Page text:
I didn’t like where this was going.  I saw my husband’s expression, his face dark, eyes defiant, as he listened to the conversation, silently.  I’d been at the German restaurant for hours, drinking red wine and talking with my colleagues from the college.  Enormous stuffed animal heads–moose, deer, bears--lined the tavern walls, staring at us, watching, as we complained about our students and gossiped about the university’s leaders.

      Tipsy, I’d called my husband and asked him to meet us at the bar.  Immediately after hanging up, I regretted the call.  The last time he’d had drinks with my colleagues had been a disaster.  We’d had dinner, wine and cocktails with another assistant professor and her husband at their house, but the late-night conversation had, inevitably, turned to President Bush and the evils of the Republican Party.  Before I could do anything, my husband was shouting and cursing our hosts--calling them both “pieces of shit” and worse.  What could I do?  I apologized to Patricia the next day, tried to explain to her that my husband felt strongly about politics, that he owned his own business and hated all of the red tape he was forced to fill out by the state.  She just looked at me.

      I didn’t tell Patricia that I met my husband through Angie’s List.  A year ago, my toilet had overflowed late at night, soaking the carpets and sending a foul pool of wastewater bubbling up into my shower.  After numerous futile attempts at using the plunger, I swallowed my panic and searched the database for a plumber open at midnight.  Apollo 24-Hour Plumbing was the first listing, and I dialed the number with a shaky hand.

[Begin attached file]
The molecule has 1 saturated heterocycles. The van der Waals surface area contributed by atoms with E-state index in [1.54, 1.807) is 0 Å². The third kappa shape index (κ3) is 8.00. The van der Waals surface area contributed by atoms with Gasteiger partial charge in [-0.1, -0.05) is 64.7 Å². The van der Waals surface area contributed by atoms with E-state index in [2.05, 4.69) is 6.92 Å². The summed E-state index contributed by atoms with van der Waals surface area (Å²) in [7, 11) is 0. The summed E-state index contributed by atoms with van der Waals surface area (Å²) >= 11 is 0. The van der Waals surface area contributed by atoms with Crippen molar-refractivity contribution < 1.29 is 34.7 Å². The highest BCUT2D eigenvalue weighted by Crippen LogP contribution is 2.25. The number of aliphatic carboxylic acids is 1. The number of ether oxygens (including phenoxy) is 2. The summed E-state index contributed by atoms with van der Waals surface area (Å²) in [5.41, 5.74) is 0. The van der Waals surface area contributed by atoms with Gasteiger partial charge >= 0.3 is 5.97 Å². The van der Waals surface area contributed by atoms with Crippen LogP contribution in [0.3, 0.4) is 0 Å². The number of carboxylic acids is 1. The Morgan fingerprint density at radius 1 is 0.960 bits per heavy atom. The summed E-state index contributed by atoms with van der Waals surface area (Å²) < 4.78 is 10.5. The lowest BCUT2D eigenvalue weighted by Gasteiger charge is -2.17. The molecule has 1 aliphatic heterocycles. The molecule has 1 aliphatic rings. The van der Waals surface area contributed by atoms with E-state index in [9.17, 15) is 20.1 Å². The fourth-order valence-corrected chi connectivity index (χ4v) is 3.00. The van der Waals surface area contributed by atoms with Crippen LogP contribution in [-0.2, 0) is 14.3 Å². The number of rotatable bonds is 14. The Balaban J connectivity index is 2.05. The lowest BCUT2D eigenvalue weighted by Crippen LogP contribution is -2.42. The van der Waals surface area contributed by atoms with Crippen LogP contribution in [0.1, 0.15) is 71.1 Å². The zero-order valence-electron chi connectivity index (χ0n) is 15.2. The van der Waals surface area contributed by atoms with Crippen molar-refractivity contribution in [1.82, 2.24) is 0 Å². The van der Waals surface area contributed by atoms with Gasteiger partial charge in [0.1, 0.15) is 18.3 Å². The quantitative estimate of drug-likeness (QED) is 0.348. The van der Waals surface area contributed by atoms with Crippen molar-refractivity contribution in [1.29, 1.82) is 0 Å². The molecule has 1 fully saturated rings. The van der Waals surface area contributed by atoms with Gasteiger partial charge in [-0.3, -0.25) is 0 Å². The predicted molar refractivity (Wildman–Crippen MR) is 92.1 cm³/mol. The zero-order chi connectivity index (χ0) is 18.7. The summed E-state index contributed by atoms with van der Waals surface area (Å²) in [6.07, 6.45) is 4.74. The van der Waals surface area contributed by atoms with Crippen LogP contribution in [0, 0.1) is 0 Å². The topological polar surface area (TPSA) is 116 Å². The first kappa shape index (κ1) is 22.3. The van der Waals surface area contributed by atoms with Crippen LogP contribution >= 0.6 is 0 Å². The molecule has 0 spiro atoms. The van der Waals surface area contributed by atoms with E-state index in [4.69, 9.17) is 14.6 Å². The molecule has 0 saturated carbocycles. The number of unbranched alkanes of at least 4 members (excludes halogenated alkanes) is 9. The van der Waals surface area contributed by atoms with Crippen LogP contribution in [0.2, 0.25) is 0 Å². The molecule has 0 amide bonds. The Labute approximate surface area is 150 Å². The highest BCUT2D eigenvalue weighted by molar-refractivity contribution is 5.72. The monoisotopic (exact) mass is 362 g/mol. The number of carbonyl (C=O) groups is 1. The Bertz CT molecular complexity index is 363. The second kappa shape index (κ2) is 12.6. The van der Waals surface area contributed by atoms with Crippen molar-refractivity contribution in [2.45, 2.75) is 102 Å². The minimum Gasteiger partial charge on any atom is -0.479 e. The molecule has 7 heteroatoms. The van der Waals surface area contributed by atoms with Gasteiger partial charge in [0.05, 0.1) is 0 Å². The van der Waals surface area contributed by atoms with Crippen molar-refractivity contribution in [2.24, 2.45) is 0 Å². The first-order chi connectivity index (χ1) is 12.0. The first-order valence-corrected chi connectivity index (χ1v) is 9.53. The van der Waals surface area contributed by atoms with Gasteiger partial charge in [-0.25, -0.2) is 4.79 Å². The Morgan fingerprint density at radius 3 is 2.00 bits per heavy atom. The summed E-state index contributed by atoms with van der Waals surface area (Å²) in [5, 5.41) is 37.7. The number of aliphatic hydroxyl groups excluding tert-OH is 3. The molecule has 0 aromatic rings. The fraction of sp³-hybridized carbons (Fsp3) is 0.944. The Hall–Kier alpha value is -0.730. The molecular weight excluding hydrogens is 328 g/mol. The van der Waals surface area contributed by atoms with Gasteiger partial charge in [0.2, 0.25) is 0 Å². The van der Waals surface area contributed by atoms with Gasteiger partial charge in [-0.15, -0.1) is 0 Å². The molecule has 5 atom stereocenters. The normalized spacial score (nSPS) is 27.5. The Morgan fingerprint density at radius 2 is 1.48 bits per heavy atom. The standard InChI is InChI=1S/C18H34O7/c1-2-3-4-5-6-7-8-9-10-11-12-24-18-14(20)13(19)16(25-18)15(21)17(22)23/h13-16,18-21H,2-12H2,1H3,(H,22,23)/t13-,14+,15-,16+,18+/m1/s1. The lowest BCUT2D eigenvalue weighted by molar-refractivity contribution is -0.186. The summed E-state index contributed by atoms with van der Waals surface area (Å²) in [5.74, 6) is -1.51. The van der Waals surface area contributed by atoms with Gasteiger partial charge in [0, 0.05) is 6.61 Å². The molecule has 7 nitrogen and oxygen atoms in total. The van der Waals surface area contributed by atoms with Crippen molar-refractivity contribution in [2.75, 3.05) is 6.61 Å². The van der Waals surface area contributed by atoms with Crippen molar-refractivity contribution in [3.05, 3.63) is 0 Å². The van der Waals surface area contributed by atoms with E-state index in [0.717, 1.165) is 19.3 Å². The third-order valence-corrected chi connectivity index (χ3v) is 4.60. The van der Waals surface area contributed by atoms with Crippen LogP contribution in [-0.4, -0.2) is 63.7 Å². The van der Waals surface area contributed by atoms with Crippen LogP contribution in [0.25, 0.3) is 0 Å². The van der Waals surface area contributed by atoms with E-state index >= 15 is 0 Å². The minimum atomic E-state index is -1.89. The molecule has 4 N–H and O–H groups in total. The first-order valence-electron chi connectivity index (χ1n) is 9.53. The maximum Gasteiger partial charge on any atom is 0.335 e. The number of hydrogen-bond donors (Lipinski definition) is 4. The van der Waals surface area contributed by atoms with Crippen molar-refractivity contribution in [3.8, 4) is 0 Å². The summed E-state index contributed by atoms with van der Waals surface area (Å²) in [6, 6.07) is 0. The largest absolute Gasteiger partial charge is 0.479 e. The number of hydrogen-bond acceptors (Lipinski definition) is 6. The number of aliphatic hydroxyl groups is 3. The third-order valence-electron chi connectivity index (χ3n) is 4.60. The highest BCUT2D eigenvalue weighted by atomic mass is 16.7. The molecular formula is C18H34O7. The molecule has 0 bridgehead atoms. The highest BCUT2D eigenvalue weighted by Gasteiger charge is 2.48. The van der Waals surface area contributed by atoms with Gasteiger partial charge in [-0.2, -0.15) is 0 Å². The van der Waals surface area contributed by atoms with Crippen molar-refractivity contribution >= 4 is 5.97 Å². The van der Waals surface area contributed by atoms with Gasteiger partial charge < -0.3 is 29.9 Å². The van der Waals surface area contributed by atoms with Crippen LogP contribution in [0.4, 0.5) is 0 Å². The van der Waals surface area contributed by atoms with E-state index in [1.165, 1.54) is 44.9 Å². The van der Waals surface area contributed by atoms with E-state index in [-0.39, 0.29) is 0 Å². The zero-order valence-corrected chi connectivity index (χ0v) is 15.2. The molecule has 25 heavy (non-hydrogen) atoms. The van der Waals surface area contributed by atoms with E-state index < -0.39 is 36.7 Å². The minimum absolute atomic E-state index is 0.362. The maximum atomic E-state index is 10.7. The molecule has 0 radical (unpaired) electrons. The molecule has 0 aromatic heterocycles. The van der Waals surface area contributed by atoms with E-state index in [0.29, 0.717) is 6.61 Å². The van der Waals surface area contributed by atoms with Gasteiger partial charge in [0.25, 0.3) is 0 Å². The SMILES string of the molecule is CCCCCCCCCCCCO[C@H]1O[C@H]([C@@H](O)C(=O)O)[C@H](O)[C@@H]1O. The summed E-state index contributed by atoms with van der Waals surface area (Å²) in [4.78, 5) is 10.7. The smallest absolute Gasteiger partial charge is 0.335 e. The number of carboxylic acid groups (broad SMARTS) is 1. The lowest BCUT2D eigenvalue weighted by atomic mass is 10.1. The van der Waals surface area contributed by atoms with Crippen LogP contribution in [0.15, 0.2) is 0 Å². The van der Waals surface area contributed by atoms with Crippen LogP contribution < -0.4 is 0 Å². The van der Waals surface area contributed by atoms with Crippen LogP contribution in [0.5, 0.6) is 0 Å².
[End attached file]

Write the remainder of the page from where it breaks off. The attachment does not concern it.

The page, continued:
Thankfully, he answered on the second ring.  I begged him to come over right away, explaining that I was a first-year professor and that I was being observed in class tomorrow by my department chair, and that I absolutely needed to wash my hair in the morning.  In my nervousness, I began talking too fast, babbling that my hair tended to get frizzy in the humidity, and that I needed to use a special conditioner, and that it was absolutely essential that my shower be fixed by seven a.m.

      “Slow down,” he said, “I’ll be right over.”  I liked the sound of his voice and the way he spoke.  He spoke slowly and deeply, with authority.  I began to calm down.

      He showed up fifteen minutes later.  I’d just had time to brush my hair a little, and take off my grubby, waterlogged t-shirt and sweats and put on a casual shirt and jeans.  He was tall, with a graying beard and wearing a ball cap with the Apollo logo.  Salt and pepper hair peeked out near his shirt.  No ring.  I showed him the clogged toilet and shower, trying not to display my embarrassment.  I told myself that he was a professional, like a doctor, and that he probably saw far worse than what he was seeing now.